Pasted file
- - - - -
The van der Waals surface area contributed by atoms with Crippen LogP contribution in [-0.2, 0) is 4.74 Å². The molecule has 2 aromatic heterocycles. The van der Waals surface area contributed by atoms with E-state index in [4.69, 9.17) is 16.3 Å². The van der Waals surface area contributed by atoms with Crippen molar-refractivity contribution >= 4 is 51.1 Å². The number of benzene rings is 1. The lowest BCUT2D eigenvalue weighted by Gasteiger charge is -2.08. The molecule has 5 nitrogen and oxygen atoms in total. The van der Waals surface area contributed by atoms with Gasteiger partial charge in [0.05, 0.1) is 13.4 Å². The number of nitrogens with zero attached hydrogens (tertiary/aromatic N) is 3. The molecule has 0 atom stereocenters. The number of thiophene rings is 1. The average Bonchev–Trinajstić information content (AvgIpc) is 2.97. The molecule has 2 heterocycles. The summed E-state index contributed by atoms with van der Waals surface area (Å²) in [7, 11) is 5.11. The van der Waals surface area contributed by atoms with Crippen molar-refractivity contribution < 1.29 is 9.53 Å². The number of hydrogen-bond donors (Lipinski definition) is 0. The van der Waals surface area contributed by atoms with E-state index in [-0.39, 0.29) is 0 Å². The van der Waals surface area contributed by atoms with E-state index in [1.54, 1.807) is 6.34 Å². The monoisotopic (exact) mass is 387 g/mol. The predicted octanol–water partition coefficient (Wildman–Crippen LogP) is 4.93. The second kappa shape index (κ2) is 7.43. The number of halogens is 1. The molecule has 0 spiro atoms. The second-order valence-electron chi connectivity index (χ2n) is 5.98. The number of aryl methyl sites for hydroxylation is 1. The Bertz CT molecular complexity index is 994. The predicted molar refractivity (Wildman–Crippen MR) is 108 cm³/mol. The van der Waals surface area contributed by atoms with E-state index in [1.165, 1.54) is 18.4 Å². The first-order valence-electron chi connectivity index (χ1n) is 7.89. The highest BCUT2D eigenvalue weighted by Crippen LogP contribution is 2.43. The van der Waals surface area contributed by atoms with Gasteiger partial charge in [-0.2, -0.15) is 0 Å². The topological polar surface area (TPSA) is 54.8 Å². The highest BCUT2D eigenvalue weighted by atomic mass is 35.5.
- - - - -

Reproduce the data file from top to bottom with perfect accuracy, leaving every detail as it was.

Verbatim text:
The van der Waals surface area contributed by atoms with Crippen LogP contribution in [-0.2, 0) is 4.74 Å². The molecule has 2 aromatic heterocycles. The van der Waals surface area contributed by atoms with E-state index in [4.69, 9.17) is 16.3 Å². The van der Waals surface area contributed by atoms with Crippen molar-refractivity contribution >= 4 is 51.1 Å². The number of benzene rings is 1. The lowest BCUT2D eigenvalue weighted by Gasteiger charge is -2.08. The molecule has 5 nitrogen and oxygen atoms in total. The van der Waals surface area contributed by atoms with Gasteiger partial charge in [0.05, 0.1) is 13.4 Å². The number of nitrogens with zero attached hydrogens (tertiary/aromatic N) is 3. The molecule has 0 atom stereocenters. The number of thiophene rings is 1. The average Bonchev–Trinajstić information content (AvgIpc) is 2.97. The molecule has 2 heterocycles. The summed E-state index contributed by atoms with van der Waals surface area (Å²) in [7, 11) is 5.11. The van der Waals surface area contributed by atoms with Crippen molar-refractivity contribution < 1.29 is 9.53 Å². The number of hydrogen-bond donors (Lipinski definition) is 0. The van der Waals surface area contributed by atoms with E-state index in [-0.39, 0.29) is 0 Å². The van der Waals surface area contributed by atoms with E-state index in [1.54, 1.807) is 6.34 Å². The monoisotopic (exact) mass is 387 g/mol. The predicted octanol–water partition coefficient (Wildman–Crippen LogP) is 4.93. The second kappa shape index (κ2) is 7.43. The number of halogens is 1. The molecule has 0 spiro atoms. The second-order valence-electron chi connectivity index (χ2n) is 5.98. The number of aryl methyl sites for hydroxylation is 1. The Bertz CT molecular complexity index is 994. The predicted molar refractivity (Wildman–Crippen MR) is 108 cm³/mol. The van der Waals surface area contributed by atoms with E-state index in [1.165, 1.54) is 18.4 Å². The first-order valence-electron chi connectivity index (χ1n) is 7.89. The highest BCUT2D eigenvalue weighted by Crippen LogP contribution is 2.43. The van der Waals surface area contributed by atoms with Gasteiger partial charge in [-0.2, -0.15) is 0 Å². The topological polar surface area (TPSA) is 54.8 Å². The highest BCUT2D eigenvalue weighted by atomic mass is 35.5.